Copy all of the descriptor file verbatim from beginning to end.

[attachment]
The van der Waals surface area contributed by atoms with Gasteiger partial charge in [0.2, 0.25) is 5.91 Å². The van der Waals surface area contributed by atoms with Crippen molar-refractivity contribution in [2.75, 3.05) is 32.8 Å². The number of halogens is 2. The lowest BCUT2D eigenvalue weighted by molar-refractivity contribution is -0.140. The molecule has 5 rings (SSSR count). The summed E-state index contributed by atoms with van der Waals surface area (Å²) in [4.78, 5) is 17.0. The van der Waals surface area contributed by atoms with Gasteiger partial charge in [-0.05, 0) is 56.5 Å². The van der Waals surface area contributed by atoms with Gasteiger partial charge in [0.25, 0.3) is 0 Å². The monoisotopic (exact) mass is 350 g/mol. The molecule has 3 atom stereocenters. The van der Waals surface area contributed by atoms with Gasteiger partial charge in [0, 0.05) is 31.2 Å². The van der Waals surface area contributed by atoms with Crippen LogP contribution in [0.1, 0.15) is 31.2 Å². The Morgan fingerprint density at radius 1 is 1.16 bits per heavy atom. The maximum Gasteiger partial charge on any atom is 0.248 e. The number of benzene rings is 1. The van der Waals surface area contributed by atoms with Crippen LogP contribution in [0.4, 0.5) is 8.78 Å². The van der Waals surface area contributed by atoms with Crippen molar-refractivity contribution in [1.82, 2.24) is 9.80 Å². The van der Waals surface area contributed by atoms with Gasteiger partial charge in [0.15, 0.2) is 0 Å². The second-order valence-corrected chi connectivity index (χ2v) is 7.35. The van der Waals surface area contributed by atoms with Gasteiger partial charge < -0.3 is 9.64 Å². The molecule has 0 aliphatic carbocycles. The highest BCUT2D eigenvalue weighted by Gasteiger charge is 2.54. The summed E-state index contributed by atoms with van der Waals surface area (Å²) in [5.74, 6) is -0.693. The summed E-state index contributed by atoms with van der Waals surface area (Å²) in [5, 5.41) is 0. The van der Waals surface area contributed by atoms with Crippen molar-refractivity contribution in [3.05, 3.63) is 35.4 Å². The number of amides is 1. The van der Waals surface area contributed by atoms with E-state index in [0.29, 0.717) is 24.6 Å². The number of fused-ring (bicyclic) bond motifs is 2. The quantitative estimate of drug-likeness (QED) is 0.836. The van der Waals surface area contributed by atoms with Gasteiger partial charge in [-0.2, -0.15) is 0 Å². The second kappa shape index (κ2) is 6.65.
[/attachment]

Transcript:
The van der Waals surface area contributed by atoms with Gasteiger partial charge in [0.2, 0.25) is 5.91 Å². The van der Waals surface area contributed by atoms with Crippen molar-refractivity contribution in [2.75, 3.05) is 32.8 Å². The number of halogens is 2. The lowest BCUT2D eigenvalue weighted by molar-refractivity contribution is -0.140. The molecule has 5 rings (SSSR count). The summed E-state index contributed by atoms with van der Waals surface area (Å²) in [4.78, 5) is 17.0. The van der Waals surface area contributed by atoms with Gasteiger partial charge in [-0.05, 0) is 56.5 Å². The van der Waals surface area contributed by atoms with Gasteiger partial charge in [0.25, 0.3) is 0 Å². The monoisotopic (exact) mass is 350 g/mol. The molecule has 3 atom stereocenters. The van der Waals surface area contributed by atoms with Gasteiger partial charge in [0, 0.05) is 31.2 Å². The van der Waals surface area contributed by atoms with Crippen LogP contribution in [0.1, 0.15) is 31.2 Å². The Morgan fingerprint density at radius 1 is 1.16 bits per heavy atom. The maximum Gasteiger partial charge on any atom is 0.248 e. The number of benzene rings is 1. The van der Waals surface area contributed by atoms with Crippen LogP contribution in [0.4, 0.5) is 8.78 Å². The van der Waals surface area contributed by atoms with Crippen molar-refractivity contribution in [1.82, 2.24) is 9.80 Å². The van der Waals surface area contributed by atoms with Gasteiger partial charge in [0.15, 0.2) is 0 Å². The second-order valence-corrected chi connectivity index (χ2v) is 7.35. The van der Waals surface area contributed by atoms with Gasteiger partial charge < -0.3 is 9.64 Å². The molecule has 0 aliphatic carbocycles. The highest BCUT2D eigenvalue weighted by Gasteiger charge is 2.54. The summed E-state index contributed by atoms with van der Waals surface area (Å²) in [5.74, 6) is -0.693. The summed E-state index contributed by atoms with van der Waals surface area (Å²) in [5, 5.41) is 0. The van der Waals surface area contributed by atoms with Crippen molar-refractivity contribution in [3.05, 3.63) is 35.4 Å². The number of amides is 1. The van der Waals surface area contributed by atoms with E-state index in [0.29, 0.717) is 24.6 Å². The number of fused-ring (bicyclic) bond motifs is 2. The quantitative estimate of drug-likeness (QED) is 0.836. The van der Waals surface area contributed by atoms with Gasteiger partial charge in [-0.2, -0.15) is 0 Å². The second kappa shape index (κ2) is 6.65.